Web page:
This weekend, dozens of student actors from Brooklyn will present Shakespeare's "Taming of the Shrew." They spent the entire summer rehearsing, proving that the English playwright's dramatic works appeal to everyone. NY1's Cheryl Wills filed the following report.
All the world's a stage, and these Brooklyn students are merely players, like 16-year-old Randy Valcourt, who playeth the loyal servant Tranio.
"If you told me this two years ago, I would think you're lying," Valcourt said.
These 30 Brooklyn teens singeth the praises of The Bard in a program called The Brooklyn Summer Shakesperience. They have reimagined "The Taming of The Shrew" and set it in Harlem during the 1930s.
"I love it," said Jorge Guzman, a student performer. "I learn more, building more of my vocabulary in English."
One might compare their enthusiasm to 'a summer's day,' where they have toiled at The Brooklyn Children's Museum to prove that Shakespeare knows no boundaries. So say Tracy Cook-Person and Darrin Person, the co-founders of this production, now in its fourth year.
"We were told in coded terms that urban learners could not get, did not like, would not do Shakespeare, and we felt that urban learners meant children of color," Cook-Person said.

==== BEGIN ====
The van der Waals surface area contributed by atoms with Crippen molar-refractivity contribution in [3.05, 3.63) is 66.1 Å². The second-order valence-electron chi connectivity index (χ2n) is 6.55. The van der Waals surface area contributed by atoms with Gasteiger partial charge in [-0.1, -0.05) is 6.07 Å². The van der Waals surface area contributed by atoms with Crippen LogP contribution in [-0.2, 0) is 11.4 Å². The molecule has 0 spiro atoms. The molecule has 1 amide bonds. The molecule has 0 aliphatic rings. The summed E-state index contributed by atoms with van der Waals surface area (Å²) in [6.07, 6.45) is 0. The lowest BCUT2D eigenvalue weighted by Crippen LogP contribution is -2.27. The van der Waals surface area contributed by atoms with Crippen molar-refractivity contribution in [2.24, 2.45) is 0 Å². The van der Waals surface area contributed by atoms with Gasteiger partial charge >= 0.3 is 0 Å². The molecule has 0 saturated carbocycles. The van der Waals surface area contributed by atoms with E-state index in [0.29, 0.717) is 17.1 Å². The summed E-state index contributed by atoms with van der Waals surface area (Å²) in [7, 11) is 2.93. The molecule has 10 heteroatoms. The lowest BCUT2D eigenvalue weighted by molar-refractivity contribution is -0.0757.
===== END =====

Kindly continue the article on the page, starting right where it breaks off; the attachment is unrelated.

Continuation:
"My wife and I beg to differ. We're like, 'No. Just, maybe it's a certain way that you have to present it,'" Person said. "So we created the Brooklyn Summer Shakesperience in a way to prove them wrong."
"Shakespeare has no barriers whatsoever. Everybody can enjoy Shakespeare. That's how it is," said Susan Kun, a student performer.
To be or not to be? If that's the question, then Randy Valcourt has just the answer.
"I never thought I would fall this much in love with Shakespeare. Never," Valcourt said. "I thought I would go somewhere, like, say, into engineering, which I am going to, but never thought I would stumble into the arts like this."